As with its Chevy and GMC relatives, rejiggering the rear suspension has resulted in far more room in the second and third rows and cargo bay than in previous Escalades, something sure to appreciated by the folks who ride around in the backs of chauffeured units. But the bigger change in other ways comes up near the bow; the elevated center console and tunnel gives the front seats a surprising intimacy you wouldn't expect from a body-on-frame SUV.
The real marquee feature up front, though, is the dashboard. Cadillac markets it as a 38-inch OLED touchscreen system, but in reality, it's a trio of OLED displays: an all-screen instrument panel behind the wheel, with a small touchscreen for many secondary control to its left and the primary touchscreen infotainment screen to the right.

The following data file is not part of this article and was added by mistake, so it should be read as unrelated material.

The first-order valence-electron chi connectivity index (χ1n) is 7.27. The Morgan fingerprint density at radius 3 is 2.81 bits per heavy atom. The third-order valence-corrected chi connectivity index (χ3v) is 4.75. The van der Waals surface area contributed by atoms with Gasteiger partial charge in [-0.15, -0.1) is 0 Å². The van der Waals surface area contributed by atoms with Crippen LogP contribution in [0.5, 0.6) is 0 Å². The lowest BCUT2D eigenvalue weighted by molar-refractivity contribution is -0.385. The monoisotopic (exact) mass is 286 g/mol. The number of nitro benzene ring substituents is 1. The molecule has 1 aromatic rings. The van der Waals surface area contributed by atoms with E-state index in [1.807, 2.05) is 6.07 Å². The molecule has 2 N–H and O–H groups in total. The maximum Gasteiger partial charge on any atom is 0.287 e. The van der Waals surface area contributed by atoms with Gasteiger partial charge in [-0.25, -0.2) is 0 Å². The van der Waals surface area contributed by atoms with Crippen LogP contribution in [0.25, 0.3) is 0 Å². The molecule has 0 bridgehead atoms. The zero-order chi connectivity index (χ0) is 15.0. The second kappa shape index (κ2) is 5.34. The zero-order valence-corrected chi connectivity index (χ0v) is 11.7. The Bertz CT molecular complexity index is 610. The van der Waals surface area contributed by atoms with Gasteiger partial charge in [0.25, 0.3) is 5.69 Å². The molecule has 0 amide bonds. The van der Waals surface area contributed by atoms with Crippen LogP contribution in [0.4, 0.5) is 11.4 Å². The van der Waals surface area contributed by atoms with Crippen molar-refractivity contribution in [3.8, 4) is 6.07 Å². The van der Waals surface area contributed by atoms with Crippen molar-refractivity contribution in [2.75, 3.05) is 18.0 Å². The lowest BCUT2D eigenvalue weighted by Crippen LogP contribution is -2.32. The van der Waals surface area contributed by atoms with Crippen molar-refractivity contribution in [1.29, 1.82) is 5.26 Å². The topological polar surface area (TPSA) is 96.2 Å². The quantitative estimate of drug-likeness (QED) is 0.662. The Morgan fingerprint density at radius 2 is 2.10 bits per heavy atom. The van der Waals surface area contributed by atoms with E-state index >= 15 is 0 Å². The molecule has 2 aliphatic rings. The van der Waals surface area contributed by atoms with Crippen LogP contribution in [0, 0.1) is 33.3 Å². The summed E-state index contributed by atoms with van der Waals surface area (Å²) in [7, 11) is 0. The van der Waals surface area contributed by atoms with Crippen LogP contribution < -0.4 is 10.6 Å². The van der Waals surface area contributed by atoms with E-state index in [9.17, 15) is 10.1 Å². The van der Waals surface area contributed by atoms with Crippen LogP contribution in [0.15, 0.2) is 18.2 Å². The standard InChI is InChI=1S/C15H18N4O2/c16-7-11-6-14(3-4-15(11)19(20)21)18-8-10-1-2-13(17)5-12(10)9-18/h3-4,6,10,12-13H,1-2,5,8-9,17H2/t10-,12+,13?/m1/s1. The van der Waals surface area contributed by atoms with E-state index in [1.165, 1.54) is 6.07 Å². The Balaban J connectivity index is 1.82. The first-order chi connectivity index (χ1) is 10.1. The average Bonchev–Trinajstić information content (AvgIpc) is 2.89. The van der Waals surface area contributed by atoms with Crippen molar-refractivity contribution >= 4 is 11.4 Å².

Asking screens — touch or otherwise — to take over the roles of physical controls and gauges is a tricky proposition, one that most carmakers have just started to get right in the last couple years. Cadillac gets it mostly right; I had no issues with the system once I'd parked and taken the time to learn where all the controls actually were — a longer task than expected, given just how many features are controlled by the screens and the fact that many are partially blocked from view by the steering wheel.
One sweet feature of the glass gauge cluster is worth calling out in particular, though: the navigation system, which offers an augmented reality view of the road ahead with the directions superimposed over a high-def first-person view. Until windshield-wide HUDs reach production, it's about as futuristic — and cool — as in-car navigation gets.